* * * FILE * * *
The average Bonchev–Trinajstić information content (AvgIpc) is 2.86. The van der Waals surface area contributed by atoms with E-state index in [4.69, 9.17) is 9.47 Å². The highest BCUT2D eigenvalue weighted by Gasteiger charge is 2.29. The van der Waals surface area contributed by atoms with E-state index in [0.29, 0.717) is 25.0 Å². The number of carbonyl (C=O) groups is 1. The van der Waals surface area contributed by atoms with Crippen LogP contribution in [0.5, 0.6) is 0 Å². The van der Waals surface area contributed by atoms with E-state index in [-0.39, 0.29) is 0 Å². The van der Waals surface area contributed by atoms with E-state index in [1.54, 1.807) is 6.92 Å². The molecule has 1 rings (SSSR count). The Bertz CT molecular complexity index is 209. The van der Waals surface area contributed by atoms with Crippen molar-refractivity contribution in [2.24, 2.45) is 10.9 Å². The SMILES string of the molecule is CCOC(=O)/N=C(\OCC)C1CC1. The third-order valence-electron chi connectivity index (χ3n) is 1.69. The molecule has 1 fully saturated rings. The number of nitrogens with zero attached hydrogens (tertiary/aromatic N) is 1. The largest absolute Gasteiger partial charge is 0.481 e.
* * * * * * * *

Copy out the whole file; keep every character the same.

The average Bonchev–Trinajstić information content (AvgIpc) is 2.86. The van der Waals surface area contributed by atoms with E-state index in [4.69, 9.17) is 9.47 Å². The highest BCUT2D eigenvalue weighted by Gasteiger charge is 2.29. The van der Waals surface area contributed by atoms with E-state index in [0.29, 0.717) is 25.0 Å². The number of carbonyl (C=O) groups is 1. The van der Waals surface area contributed by atoms with Crippen LogP contribution in [0.5, 0.6) is 0 Å². The van der Waals surface area contributed by atoms with E-state index in [-0.39, 0.29) is 0 Å². The van der Waals surface area contributed by atoms with E-state index in [1.54, 1.807) is 6.92 Å². The molecule has 1 rings (SSSR count). The Bertz CT molecular complexity index is 209. The van der Waals surface area contributed by atoms with Crippen molar-refractivity contribution in [2.24, 2.45) is 10.9 Å². The SMILES string of the molecule is CCOC(=O)/N=C(\OCC)C1CC1. The third-order valence-electron chi connectivity index (χ3n) is 1.69. The molecule has 1 fully saturated rings. The number of nitrogens with zero attached hydrogens (tertiary/aromatic N) is 1. The largest absolute Gasteiger partial charge is 0.481 e.